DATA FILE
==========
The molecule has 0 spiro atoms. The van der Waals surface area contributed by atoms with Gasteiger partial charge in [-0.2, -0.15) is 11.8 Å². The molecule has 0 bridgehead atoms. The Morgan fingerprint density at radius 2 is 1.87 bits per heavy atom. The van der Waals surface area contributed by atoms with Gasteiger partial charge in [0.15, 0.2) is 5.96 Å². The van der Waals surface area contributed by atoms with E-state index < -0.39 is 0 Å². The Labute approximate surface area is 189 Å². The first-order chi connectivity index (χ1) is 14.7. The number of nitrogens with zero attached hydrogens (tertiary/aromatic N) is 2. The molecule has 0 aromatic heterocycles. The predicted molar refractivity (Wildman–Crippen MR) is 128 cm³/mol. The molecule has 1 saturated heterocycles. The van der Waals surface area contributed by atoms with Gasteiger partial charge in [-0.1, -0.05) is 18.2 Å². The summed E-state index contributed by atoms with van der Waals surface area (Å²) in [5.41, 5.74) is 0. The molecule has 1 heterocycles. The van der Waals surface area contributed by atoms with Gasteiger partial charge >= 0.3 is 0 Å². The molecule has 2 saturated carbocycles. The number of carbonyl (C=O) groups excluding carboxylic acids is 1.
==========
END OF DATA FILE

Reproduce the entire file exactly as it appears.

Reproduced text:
The molecule has 0 spiro atoms. The van der Waals surface area contributed by atoms with Gasteiger partial charge in [-0.2, -0.15) is 11.8 Å². The molecule has 0 bridgehead atoms. The Morgan fingerprint density at radius 2 is 1.87 bits per heavy atom. The van der Waals surface area contributed by atoms with Gasteiger partial charge in [0.15, 0.2) is 5.96 Å². The van der Waals surface area contributed by atoms with E-state index < -0.39 is 0 Å². The Labute approximate surface area is 189 Å². The first-order chi connectivity index (χ1) is 14.7. The number of nitrogens with zero attached hydrogens (tertiary/aromatic N) is 2. The molecule has 0 aromatic heterocycles. The predicted molar refractivity (Wildman–Crippen MR) is 128 cm³/mol. The molecule has 1 saturated heterocycles. The van der Waals surface area contributed by atoms with Gasteiger partial charge in [-0.1, -0.05) is 18.2 Å². The summed E-state index contributed by atoms with van der Waals surface area (Å²) in [5.41, 5.74) is 0. The molecule has 1 heterocycles. The van der Waals surface area contributed by atoms with Gasteiger partial charge >= 0.3 is 0 Å². The molecule has 2 saturated carbocycles. The number of carbonyl (C=O) groups excluding carboxylic acids is 1.